Northeast Georgia could be without a representative on the State Transportation Board for a couple of months.
Steve Gooch of Dahlonega will leave the board by Jan. 10, when he is scheduled to be sworn in to his new state Senate seat.
He will represent District 51, replacing Sen. Chip Pearson, who chose not to seek re-election.
Gooch said he hasn’t resigned the post yet because he still is working on some Transportation Enhancement grants. He attended his last board meeting on Dec. 9.
The process to replace him calls for Lt. Gov. Casey Cagle, R-Chestnut Mountain, and House Speaker David Ralston, R-Blue Ridge, to meet soon after Gooch vacates the seat.
“And then there will be time for people to basically put their name in the hat ... for the position,” Gooch said.
The House and Senate members of the 15-county 9th Congressional District, including Gooch at that point, will meet to nominate a new DOT board member.
If there is more than one nominee, a vote by secret ballot will take place.
“I would think that within 30 to 45 days, we should know who that replacement is going to be,” Gooch said. “I would say that no later than March 1, (the new member) should be on board.”
The State Transportation Board is made up of one member from each of Georgia’s 13 congressional districts. The board meets monthly in Atlanta.
Gooch, a former Lumpkin County sole commissioner, was elected to the DOT board in October 2009 and qualified in May to run as a Republican for the Senate seat.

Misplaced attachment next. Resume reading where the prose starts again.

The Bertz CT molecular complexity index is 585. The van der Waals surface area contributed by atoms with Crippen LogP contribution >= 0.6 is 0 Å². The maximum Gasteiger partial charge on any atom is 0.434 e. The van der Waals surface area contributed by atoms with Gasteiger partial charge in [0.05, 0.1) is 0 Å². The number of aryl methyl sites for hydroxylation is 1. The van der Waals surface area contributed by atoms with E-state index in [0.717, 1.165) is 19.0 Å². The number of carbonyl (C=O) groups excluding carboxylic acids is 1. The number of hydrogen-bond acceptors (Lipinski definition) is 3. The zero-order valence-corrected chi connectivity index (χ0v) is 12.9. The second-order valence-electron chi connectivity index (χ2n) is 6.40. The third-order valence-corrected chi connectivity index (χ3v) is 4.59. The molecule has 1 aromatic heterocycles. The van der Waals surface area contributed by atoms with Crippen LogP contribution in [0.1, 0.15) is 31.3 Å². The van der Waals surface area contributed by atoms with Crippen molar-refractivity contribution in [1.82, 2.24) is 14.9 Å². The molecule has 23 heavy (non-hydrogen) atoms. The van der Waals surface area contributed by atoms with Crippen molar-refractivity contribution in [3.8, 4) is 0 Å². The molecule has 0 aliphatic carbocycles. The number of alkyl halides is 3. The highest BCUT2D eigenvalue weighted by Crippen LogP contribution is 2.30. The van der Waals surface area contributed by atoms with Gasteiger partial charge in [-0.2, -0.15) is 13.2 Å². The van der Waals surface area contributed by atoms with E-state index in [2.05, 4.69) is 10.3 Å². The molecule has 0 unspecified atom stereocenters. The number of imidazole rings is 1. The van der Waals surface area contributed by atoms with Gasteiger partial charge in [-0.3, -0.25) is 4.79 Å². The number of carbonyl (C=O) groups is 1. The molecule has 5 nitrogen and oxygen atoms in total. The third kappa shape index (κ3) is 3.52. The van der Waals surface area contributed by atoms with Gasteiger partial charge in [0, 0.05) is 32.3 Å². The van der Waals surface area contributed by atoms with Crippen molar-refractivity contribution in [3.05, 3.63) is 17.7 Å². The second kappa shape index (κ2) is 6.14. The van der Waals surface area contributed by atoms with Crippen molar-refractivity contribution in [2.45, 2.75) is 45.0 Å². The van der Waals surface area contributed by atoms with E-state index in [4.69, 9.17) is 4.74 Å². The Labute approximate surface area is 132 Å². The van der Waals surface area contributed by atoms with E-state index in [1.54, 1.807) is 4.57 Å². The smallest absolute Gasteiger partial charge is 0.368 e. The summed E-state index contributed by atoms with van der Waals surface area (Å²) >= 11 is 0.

His election to the DOT board was to fill an unexpired term that had already been vacated twice since February 2008.
Initially, Gooch had said he planned to serve out the five-year term.
“I was not expecting to run for office again as quickly as I did,” he said, “but when Sen. Pearson decided to retire, it was basically the last day of qualifying. I had an opportunity there to serve the district.”
Gooch said he thought he could “put my experiences back to work that I had learned as county commissioner.”
“I regret leaving the DOT board because it was such a wonderful opportunity,” he said.
Gooch left on a positive note, with the DOT board voting Dec. 9 to allocate money for about $400 million in road projects statewide, including $17.8 million toward construction of a 1.76-mile segment of the long-awaited Cleveland Bypass.
Looking ahead to his new job, he said he has asked to serve on the Senate Transportation Committee “as one of my No. 1 picks.”